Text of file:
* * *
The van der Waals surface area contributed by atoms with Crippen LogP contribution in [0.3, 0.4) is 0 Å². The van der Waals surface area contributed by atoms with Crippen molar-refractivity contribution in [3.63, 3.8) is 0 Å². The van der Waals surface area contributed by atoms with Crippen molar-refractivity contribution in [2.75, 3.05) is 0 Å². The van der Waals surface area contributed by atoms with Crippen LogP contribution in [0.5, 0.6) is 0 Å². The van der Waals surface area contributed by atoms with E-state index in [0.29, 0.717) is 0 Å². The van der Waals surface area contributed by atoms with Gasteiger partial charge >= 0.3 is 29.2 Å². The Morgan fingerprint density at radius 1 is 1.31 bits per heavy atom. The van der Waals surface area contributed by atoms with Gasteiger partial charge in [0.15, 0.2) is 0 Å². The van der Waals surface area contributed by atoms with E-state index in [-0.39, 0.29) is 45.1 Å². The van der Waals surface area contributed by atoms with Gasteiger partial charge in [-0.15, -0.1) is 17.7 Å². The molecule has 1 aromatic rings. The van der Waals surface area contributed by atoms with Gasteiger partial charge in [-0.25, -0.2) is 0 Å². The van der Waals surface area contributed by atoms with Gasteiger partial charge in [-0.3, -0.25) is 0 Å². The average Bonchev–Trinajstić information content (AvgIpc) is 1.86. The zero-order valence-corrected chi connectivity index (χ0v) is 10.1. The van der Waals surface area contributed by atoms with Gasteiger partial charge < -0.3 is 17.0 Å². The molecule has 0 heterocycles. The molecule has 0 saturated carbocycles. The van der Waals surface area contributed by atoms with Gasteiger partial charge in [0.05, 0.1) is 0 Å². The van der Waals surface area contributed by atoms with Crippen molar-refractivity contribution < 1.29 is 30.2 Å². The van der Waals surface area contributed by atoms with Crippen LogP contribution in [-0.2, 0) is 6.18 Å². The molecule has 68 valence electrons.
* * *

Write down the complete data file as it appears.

The van der Waals surface area contributed by atoms with Crippen LogP contribution in [0.3, 0.4) is 0 Å². The van der Waals surface area contributed by atoms with Crippen molar-refractivity contribution in [3.63, 3.8) is 0 Å². The van der Waals surface area contributed by atoms with Crippen molar-refractivity contribution in [2.75, 3.05) is 0 Å². The van der Waals surface area contributed by atoms with Crippen LogP contribution in [0.5, 0.6) is 0 Å². The van der Waals surface area contributed by atoms with E-state index in [0.29, 0.717) is 0 Å². The van der Waals surface area contributed by atoms with Gasteiger partial charge >= 0.3 is 29.2 Å². The Morgan fingerprint density at radius 1 is 1.31 bits per heavy atom. The van der Waals surface area contributed by atoms with Gasteiger partial charge in [0.15, 0.2) is 0 Å². The van der Waals surface area contributed by atoms with E-state index in [-0.39, 0.29) is 45.1 Å². The van der Waals surface area contributed by atoms with Gasteiger partial charge in [-0.15, -0.1) is 17.7 Å². The molecule has 1 aromatic rings. The van der Waals surface area contributed by atoms with Gasteiger partial charge in [-0.25, -0.2) is 0 Å². The van der Waals surface area contributed by atoms with Gasteiger partial charge in [-0.3, -0.25) is 0 Å². The average Bonchev–Trinajstić information content (AvgIpc) is 1.86. The zero-order valence-corrected chi connectivity index (χ0v) is 10.1. The van der Waals surface area contributed by atoms with Gasteiger partial charge < -0.3 is 17.0 Å². The molecule has 0 heterocycles. The molecule has 0 saturated carbocycles. The van der Waals surface area contributed by atoms with Gasteiger partial charge in [0.05, 0.1) is 0 Å². The van der Waals surface area contributed by atoms with Crippen molar-refractivity contribution < 1.29 is 30.2 Å². The van der Waals surface area contributed by atoms with Crippen LogP contribution in [-0.2, 0) is 6.18 Å². The molecule has 68 valence electrons.